Paul Lea, who lives in Toronto, Ontario, was diagnosed with vascular dementia in 2009. But that didn’t stop him from seeking ways to stay mentally and physically active. Lifestyle changes are not only important if you are living with dementia but they also help reduce your risk of developing the disease.
By Paul Lea
Every morning, I say, “thank you” for being alive. It’s my way of keeping my perspective in check. Since my diagnosis, I’ve had to learn my limits, but I’ve also accomplished things that no one would have expected. Over the past decade, I’ve left my old life behind and come back with my new one, and the success of that new life is due in part to how I challenged my brain. This is my story.
The first signs
I enjoyed being at Levi Strauss. There, I was a quality control auditor, and I performed that job well. You could say that my biggest vice at that time was my smoking habit, but otherwise, I felt healthy.
However, in 2006, unusual things started to happen. I began to feel confused at times and would forget what I had just been doing. As an example, I found myself unable to fold a shirt back into its package after inspecting it. Sometimes I couldn’t feel my face, and my limbs would go limp, and this numbness would last for around 30 seconds. And every now and then I had what I can only describe as ‘kaleidoscope’ vision that lasted for minutes. I didn’t know it at the time, but these were all signs of a stroke.
After a difficult experience driving my daughter from work, she told me to go to the hospital. However, my family doctor stated that there was nothing wrong—and, further, that I was a hypochondriac. (Needless to say, he’s no longer my family doctor.)
Then, in the beginning of December 2008, it happened. I was walking to my car in a parking lot and started to lose vision in my left eye. I lost my peripheral vision, and I stumbled right into a parked car.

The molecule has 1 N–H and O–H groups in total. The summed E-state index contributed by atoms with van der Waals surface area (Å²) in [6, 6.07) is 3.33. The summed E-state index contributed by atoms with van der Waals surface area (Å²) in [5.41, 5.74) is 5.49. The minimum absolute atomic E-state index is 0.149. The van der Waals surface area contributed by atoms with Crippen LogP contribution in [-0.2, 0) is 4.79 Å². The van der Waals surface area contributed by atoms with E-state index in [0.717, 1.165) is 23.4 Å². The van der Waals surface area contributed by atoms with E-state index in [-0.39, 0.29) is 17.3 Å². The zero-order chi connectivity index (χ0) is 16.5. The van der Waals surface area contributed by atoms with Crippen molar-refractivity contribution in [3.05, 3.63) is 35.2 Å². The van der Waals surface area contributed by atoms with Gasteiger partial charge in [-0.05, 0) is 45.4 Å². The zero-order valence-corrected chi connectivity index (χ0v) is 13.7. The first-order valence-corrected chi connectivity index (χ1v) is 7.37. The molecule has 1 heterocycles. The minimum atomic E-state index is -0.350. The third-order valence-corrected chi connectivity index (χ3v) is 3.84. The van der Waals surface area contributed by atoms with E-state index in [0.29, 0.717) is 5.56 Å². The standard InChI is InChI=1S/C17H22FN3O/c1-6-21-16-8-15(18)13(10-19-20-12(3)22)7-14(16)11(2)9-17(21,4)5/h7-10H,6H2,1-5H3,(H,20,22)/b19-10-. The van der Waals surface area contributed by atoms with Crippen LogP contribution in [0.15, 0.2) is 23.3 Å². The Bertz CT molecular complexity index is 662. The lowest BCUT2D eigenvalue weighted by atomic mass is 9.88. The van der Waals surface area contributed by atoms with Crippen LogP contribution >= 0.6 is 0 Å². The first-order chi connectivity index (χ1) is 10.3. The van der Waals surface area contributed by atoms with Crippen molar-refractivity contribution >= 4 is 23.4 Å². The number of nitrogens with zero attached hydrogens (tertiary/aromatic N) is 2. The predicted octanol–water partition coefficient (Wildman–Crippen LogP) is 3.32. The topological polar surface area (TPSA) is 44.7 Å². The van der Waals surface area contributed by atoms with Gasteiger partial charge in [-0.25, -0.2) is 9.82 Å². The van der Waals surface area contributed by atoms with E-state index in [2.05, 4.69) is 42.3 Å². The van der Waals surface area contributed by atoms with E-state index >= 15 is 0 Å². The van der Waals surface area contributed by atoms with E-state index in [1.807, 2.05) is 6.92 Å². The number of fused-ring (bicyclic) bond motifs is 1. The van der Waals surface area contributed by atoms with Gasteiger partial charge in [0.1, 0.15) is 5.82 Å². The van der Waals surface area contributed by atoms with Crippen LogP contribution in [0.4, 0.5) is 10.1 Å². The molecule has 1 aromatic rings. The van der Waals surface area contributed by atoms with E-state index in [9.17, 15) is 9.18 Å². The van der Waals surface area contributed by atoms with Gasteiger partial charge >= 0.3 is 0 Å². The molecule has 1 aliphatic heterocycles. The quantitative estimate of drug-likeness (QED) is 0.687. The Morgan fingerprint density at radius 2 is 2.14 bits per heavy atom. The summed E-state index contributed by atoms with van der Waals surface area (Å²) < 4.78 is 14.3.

It was a strange experience, but at the time I thought that I only needed to get some glasses. But my optometrist suspected that the answer was more complicated than that, and referred me to a hospital in downtown Toronto. There, I was subjected to two young doctors arguing with each other over what I had, and neither bothered to include me in the discussion. It felt more like they were trying to one-up each other instead of helping me out. So, I gave a polite “thanks” and left them to their bickering.
Later that month, it happened again. I lost vision in my left eye, and this time I had severe pain behind it as well. I felt weird, so I called 911. This time I went to St. Joseph’s and there I finally got my diagnosis from the doctor: I had a stroke.
When someone thinks of a stroke, they usually think of facial paralysis, etc. I didn’t have those symptoms, and I felt fine, so I asked if I could go home. I had no reason to think that anything was going to be wrong. But the doctors thought otherwise.
“You’ve had a massive stroke. You should be dead,” one doctor told me. They didn’t know exactly what caused it, so I was kept in the hospital. After a week without any problems and no conclusions, they let me go.
Soon, I was referred to a neurologist, who, after prescribing some medication for my blood pressure and cholesterol, referred me to a psychiatrist in turn. During a discussion I had with the psychiatrist, she mentioned something about me having dementia.
I asked her point-blank, “Why are you calling me demented?” Then she told me that I had vascular dementia, and that it was caused by my strokes—something that the neurologist failed to mention.
After I was diagnosed, I saw my lawyer, got my will drawn up, and gave Power of Attorney to my daughter. No one told me to do this, even though I could hardly understand, read or write at the time.
See, I don’t like being told what I can’t do. Though I had this diagnosis hanging over me, I didn’t feel that I was sick and in need of help. For one thing, I knew that I could live independently, and wanted to prove that.
The apartment that I’d moved into was showing its years and then some—peeling walls and ceilings, a decaying kitchen, a broken medical cabinet…you get the idea. One door looked like it had been through a war, gutted and ripped. So, I decided to fix it all up. I used to be a handyman, after all!